Thursday, February 7, 2013
Throughout the next month, the U.S. Forest Service is asking for initial public comments on its Steamboat Front Fuel Hazard Reduction and Habitat Improvement Project, which proposes a variety of actions to reduce fuel hazards and improve wildlife habitat on the Routt National Forest near Steamboat Springs.
Winter elk herds leaving native winter range for agricultural fields and other private lands during winter months as well as the increasing amount of hazardous fuels in the wildland urban interface of Routt County are the main issues behind the need for action. Forest officials have identified a need to improve wildlife habitat on designated deer and elk winter range; manage fuel conditions in the wildland urban interface; and reduce fuel and other hazards associated with beetle-killed lodgepole pine to improve safety.
Those objectives would be accomplished through a variety of tools: using mechanical equipment to shred or mow (mastication) mountain shrub such as gamble oak; prescribed burning; harvesting and salvaging logging in beetle-killed lodgepole stands; and seasonal closures of identified deer and elk winter range from Dec. 1 to April 15.
According to wildlife officials, when big-game herds leave native winter range because of human disturbance or poor-quality habitat, the animals move to town and into areas where conflict occurs with people, vehicles and the agriculture industry. As big-game winter range on private land becomes developed, public lands become more important for wintering elk and deer. Improving habitat while reducing fuel hazards on the national forest is a great way to address the problems that result when the herds leave native winter range areas.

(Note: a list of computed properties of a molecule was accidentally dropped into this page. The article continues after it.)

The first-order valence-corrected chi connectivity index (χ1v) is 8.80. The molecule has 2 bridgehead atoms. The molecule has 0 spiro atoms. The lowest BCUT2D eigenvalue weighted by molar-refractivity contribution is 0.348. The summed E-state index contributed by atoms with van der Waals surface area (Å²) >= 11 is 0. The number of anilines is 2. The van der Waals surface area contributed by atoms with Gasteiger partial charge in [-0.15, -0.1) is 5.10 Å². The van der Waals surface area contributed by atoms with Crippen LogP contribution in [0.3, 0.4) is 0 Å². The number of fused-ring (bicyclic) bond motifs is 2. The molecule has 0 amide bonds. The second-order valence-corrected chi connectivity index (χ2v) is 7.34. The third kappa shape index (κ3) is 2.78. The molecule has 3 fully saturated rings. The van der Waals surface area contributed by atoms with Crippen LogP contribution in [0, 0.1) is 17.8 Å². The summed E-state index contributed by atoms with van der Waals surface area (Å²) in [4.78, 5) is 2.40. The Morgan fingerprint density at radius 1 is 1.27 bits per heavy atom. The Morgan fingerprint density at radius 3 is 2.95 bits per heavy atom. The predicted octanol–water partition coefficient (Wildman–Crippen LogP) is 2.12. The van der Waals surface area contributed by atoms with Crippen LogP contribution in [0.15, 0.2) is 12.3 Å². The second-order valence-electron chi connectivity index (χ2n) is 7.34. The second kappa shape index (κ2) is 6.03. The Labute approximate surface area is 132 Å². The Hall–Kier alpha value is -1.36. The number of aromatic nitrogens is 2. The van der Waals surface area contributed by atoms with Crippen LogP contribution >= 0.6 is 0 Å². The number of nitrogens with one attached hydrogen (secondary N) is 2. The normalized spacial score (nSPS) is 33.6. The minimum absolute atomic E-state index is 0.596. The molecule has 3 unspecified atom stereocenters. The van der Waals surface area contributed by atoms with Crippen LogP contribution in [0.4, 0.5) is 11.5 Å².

A voluntary winter closure of the designated winter range in the project area has been in place since before 2003. Each year, this closure is accompanied by an educational campaign that includes trailhead signs, brochures, a public service announcement and additional outreach. The voluntary closure has proven ineffective at stemming human uses of these areas during the winter and providing secure winter habitats.
The areas already are closed to winter motorized recreation, so no new snowmobile area closures are proposed. The proposal would change the current voluntary closure of nonmotorized use to a formal closure, which would enable law enforcement officials to cite violators.
The Forest Service will prepare an environmental analysis to analyze and disclose the environmental effects of all these proposals. Public comments received during scoping are an integral part of this process because they provide an opportunity for opinions to be expressed about site-specific areas on the forest that are being considered for proposed actions. This input helps bring up issues and concerns related to the proposed actions, identifies additional information and management opportunities that may be incorporated as well as helps to formulate alternatives to the proposed actions. To obtain a detailed copy of the scoping letter and project maps, contact the Forest Service at 970-870-2299. Comments received during public scoping will be most useful if submitted by March 15.
Once the draft environmental analysis is completed, the public will have an opportunity to submit comments on the draft document. Following the completion of the environmental analysis, a decision whether to implement in part or full the proposed actions or other alternatives is anticipated by September 2013 and project implementation would occur following a decision. The Forest Service proposes to begin implementing this project during the late fall of 2013 and continue until the project is completed.
Aaron Voos is a public affairs specialist for the Routt National Forest. He can be reached at 307-745-2323 or email@example.com.